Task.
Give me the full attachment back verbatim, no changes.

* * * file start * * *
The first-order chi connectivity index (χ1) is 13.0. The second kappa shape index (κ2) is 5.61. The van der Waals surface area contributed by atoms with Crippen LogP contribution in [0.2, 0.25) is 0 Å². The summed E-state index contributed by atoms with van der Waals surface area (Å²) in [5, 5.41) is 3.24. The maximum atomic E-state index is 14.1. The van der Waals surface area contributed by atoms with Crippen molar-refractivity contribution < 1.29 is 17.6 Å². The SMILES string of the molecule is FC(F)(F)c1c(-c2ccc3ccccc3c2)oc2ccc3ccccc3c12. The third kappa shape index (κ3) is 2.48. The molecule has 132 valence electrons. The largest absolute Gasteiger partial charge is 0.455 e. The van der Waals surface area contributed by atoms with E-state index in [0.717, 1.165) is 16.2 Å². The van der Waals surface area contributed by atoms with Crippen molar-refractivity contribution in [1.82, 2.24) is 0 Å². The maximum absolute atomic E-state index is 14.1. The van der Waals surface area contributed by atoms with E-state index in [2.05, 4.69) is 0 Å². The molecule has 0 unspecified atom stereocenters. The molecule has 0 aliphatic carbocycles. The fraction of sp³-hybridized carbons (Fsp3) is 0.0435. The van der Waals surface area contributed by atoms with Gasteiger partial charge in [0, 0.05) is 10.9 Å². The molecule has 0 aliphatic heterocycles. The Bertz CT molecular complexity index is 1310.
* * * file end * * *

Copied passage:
The first-order chi connectivity index (χ1) is 13.0. The second kappa shape index (κ2) is 5.61. The van der Waals surface area contributed by atoms with Crippen LogP contribution in [0.2, 0.25) is 0 Å². The summed E-state index contributed by atoms with van der Waals surface area (Å²) in [5, 5.41) is 3.24. The maximum atomic E-state index is 14.1. The van der Waals surface area contributed by atoms with Crippen molar-refractivity contribution < 1.29 is 17.6 Å². The SMILES string of the molecule is FC(F)(F)c1c(-c2ccc3ccccc3c2)oc2ccc3ccccc3c12. The third kappa shape index (κ3) is 2.48. The molecule has 132 valence electrons. The largest absolute Gasteiger partial charge is 0.455 e. The van der Waals surface area contributed by atoms with E-state index in [0.717, 1.165) is 16.2 Å². The van der Waals surface area contributed by atoms with Crippen molar-refractivity contribution in [1.82, 2.24) is 0 Å². The maximum absolute atomic E-state index is 14.1. The van der Waals surface area contributed by atoms with E-state index in [2.05, 4.69) is 0 Å². The molecule has 0 unspecified atom stereocenters. The molecule has 0 aliphatic carbocycles. The fraction of sp³-hybridized carbons (Fsp3) is 0.0435. The van der Waals surface area contributed by atoms with Gasteiger partial charge in [0, 0.05) is 10.9 Å². The molecule has 0 aliphatic heterocycles. The Bertz CT molecular complexity index is 1310.